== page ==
"As a private company, we have concentrated on the long
term, and this has served us well," Mr. Page wrote in the
public offering statement, which companies must file with
the Securities and Exchange Commission before selling
shares. "As a public company, we will do the same. In our
opinion, outside pressure too often tempts companies to
sacrifice long-term opportunities to meet quarterly market
expectations. Sometimes this pressure has caused companies
to manipulate financial results in order to 'make their
quarter.' " 

Mr. Page pledged that Google would never manipulate its
results or allow accounting decisions to dictate its
business decisions. Nor will the company provide quarterly
earnings guidance, as most public companies have done for
the last two decades. 

Neil Barsky, a former analyst for Morgan Stanley who runs a
hedge fund in New York, said Google's attitude was
refreshing and candid. 

"There is a slavishness that companies feel that they have
to play to Wall Street quarter in and quarter out, and that
is not the way the real world works," Mr. Barsky said.
"They're saying, 'Merely because we go public and because
analysts will feel the need to comment on every quarter
does not mean that we will manage our business for
short-term pressures.' I agree to that 100 percent. That's
the right way to run a business." 

But Google evidently does not trust shareholders to think
long term. Under the dual-class voting structure, the new
shares it sells to the public will have only a tenth as
much voting power as the shares current investors own. 

"New investors will fully share in Google's long-term
growth but will have less influence over its strategic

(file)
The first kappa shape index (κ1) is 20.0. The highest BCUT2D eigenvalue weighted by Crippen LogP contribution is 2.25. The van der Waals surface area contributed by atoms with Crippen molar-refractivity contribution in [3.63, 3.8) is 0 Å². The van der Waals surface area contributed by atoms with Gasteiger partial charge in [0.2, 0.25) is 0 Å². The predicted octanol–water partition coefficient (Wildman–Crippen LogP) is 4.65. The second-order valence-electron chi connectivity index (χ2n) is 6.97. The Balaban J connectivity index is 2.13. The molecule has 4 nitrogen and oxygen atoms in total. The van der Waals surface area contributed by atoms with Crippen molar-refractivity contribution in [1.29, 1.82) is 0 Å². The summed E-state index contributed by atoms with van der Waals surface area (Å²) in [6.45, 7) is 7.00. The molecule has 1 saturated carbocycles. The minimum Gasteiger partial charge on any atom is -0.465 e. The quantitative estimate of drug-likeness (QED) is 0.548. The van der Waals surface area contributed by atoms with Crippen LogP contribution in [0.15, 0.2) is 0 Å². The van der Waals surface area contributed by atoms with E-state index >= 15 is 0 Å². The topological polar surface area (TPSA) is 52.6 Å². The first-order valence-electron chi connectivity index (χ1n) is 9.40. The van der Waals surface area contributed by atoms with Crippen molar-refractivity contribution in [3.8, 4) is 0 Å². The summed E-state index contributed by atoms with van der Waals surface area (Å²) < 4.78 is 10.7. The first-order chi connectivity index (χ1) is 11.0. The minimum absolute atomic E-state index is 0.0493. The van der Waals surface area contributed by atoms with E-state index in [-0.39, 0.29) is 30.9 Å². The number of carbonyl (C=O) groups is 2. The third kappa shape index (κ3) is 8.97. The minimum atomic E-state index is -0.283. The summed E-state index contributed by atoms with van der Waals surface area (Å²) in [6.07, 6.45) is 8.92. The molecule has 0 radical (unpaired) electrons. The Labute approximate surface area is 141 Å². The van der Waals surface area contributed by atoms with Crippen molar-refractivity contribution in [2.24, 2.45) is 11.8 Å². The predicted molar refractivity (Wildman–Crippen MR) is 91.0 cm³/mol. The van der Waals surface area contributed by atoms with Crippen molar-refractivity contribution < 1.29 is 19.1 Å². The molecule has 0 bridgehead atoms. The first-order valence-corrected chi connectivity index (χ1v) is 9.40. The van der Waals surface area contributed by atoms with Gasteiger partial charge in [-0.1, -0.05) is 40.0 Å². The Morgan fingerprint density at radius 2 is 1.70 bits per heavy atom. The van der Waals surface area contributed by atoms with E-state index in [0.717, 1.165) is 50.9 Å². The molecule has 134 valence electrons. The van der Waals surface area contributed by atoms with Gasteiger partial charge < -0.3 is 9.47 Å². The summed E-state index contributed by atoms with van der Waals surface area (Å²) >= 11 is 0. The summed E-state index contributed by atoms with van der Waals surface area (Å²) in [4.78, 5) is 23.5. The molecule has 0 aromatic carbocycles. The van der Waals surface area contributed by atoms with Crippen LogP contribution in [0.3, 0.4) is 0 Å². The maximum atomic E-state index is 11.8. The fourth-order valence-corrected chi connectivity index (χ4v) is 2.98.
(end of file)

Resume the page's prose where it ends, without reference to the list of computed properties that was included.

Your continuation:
decisions than they would at most public companies," Mr.
Page wrote. He compared Google to Berkshire Hathaway,
Warren E. Buffett's company, which also has a two-class

Not all investors think this is a good idea. Thomas
Giovine, a hedge fund manager in Los Angeles, said
shareholders should punish Google for its failure to give
new investors the same rights as its founders. Once a
company goes public, its founders must understand and
accept that they are responsible to public shareholders and
are no longer fully in control, he said. 

"The guys sitting in the boardroom are just employees that
the owners are paying to run companies as best they can,"
Mr. Giovine said. 

Still, Google's motives seem decent, he said. "At the end
of the day, it's probably a good thing to get Wall Street
to think longer term." 

The company's offering process will also give Wall Street
less control over its shares and new shareholders much less
of a chance to make a short-term profit. During the late
1990's, many technology companies offered a small number of
shares to big investors at a price far below the price that
individual investors were willing to pay. When the shares
began to trade publicly, those big investors often would
flip their shares to smaller investors for huge profits.
For example, VA Linux, a computer company, rose from $30 to
$239.25 when it opened for trading in December 1999. VA
Linux's stock closed yesterday at $2.15 a share. 

But Google plans to set its offering price differently. The
company will ask investors how many shares they want to
purchase, and at what price, and then try to sell enough
shares to the highest bidders so that its stock is unlikely
to rise quickly on its first day. 

"We are working to create a sufficient supply of shares to
meet investor demand at I.P.O. time and after," Mr. Page
wrote. "We would like you to invest for the long term, and
to do so only at or below what you consider to be a fair

As a result, investors who buy Google stock in the hope of
making a quick profit may be disappointed, Mr. Page wrote.
"Short-term speculation without paying attention to price
is likely to lose you money, especially with our auction

Of course, the structure also guarantees that Mr. Page and
Mr. Brin, who plan to sell part of their holdings in the
offering, will get the highest price possible.